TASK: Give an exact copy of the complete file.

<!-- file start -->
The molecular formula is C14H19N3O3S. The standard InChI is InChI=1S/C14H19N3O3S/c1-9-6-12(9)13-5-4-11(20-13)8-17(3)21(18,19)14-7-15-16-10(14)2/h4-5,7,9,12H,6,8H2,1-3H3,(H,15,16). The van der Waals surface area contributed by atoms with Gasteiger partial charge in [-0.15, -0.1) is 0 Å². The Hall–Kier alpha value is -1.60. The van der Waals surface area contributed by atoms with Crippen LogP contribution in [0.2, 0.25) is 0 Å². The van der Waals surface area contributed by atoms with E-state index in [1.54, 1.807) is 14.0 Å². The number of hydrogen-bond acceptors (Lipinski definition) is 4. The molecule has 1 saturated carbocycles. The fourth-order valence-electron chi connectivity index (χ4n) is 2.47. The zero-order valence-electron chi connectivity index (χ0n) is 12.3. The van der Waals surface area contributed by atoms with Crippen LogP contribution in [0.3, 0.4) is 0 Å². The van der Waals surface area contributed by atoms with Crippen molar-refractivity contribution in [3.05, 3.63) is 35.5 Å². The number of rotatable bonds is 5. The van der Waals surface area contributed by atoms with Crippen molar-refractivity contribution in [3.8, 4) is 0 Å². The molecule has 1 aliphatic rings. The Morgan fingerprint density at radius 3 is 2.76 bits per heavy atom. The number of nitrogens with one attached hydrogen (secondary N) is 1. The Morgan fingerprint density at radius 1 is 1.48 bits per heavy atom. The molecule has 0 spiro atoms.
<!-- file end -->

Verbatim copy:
The molecular formula is C14H19N3O3S. The standard InChI is InChI=1S/C14H19N3O3S/c1-9-6-12(9)13-5-4-11(20-13)8-17(3)21(18,19)14-7-15-16-10(14)2/h4-5,7,9,12H,6,8H2,1-3H3,(H,15,16). The van der Waals surface area contributed by atoms with Gasteiger partial charge in [-0.15, -0.1) is 0 Å². The Hall–Kier alpha value is -1.60. The van der Waals surface area contributed by atoms with Crippen LogP contribution in [0.2, 0.25) is 0 Å². The van der Waals surface area contributed by atoms with E-state index in [1.54, 1.807) is 14.0 Å². The number of hydrogen-bond acceptors (Lipinski definition) is 4. The molecule has 1 saturated carbocycles. The fourth-order valence-electron chi connectivity index (χ4n) is 2.47. The zero-order valence-electron chi connectivity index (χ0n) is 12.3. The van der Waals surface area contributed by atoms with Crippen LogP contribution in [0.3, 0.4) is 0 Å². The van der Waals surface area contributed by atoms with Crippen molar-refractivity contribution in [3.05, 3.63) is 35.5 Å². The number of rotatable bonds is 5. The van der Waals surface area contributed by atoms with Crippen molar-refractivity contribution in [3.8, 4) is 0 Å². The molecule has 1 aliphatic rings. The Morgan fingerprint density at radius 3 is 2.76 bits per heavy atom. The number of nitrogens with one attached hydrogen (secondary N) is 1. The Morgan fingerprint density at radius 1 is 1.48 bits per heavy atom. The molecule has 0 spiro atoms.